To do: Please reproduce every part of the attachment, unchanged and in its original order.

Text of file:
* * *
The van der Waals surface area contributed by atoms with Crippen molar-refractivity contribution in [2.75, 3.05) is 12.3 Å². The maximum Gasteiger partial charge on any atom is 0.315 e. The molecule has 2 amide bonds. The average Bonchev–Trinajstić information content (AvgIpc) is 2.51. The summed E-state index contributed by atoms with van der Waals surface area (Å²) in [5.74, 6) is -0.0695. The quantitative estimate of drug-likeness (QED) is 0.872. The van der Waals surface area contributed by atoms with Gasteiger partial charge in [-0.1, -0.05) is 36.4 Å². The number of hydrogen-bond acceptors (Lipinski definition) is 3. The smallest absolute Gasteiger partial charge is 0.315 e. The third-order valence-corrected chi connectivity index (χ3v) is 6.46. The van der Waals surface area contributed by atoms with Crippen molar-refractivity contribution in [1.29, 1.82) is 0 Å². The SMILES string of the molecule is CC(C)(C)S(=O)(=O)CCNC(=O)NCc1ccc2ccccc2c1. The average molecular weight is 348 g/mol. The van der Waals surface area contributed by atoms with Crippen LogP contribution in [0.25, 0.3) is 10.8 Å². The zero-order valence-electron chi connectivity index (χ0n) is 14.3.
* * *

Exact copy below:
The van der Waals surface area contributed by atoms with Crippen molar-refractivity contribution in [2.75, 3.05) is 12.3 Å². The maximum Gasteiger partial charge on any atom is 0.315 e. The molecule has 2 amide bonds. The average Bonchev–Trinajstić information content (AvgIpc) is 2.51. The summed E-state index contributed by atoms with van der Waals surface area (Å²) in [5.74, 6) is -0.0695. The quantitative estimate of drug-likeness (QED) is 0.872. The van der Waals surface area contributed by atoms with Gasteiger partial charge in [-0.1, -0.05) is 36.4 Å². The number of hydrogen-bond acceptors (Lipinski definition) is 3. The smallest absolute Gasteiger partial charge is 0.315 e. The third-order valence-corrected chi connectivity index (χ3v) is 6.46. The van der Waals surface area contributed by atoms with Crippen molar-refractivity contribution in [1.29, 1.82) is 0 Å². The SMILES string of the molecule is CC(C)(C)S(=O)(=O)CCNC(=O)NCc1ccc2ccccc2c1. The average molecular weight is 348 g/mol. The van der Waals surface area contributed by atoms with Crippen LogP contribution in [0.25, 0.3) is 10.8 Å². The zero-order valence-electron chi connectivity index (χ0n) is 14.3.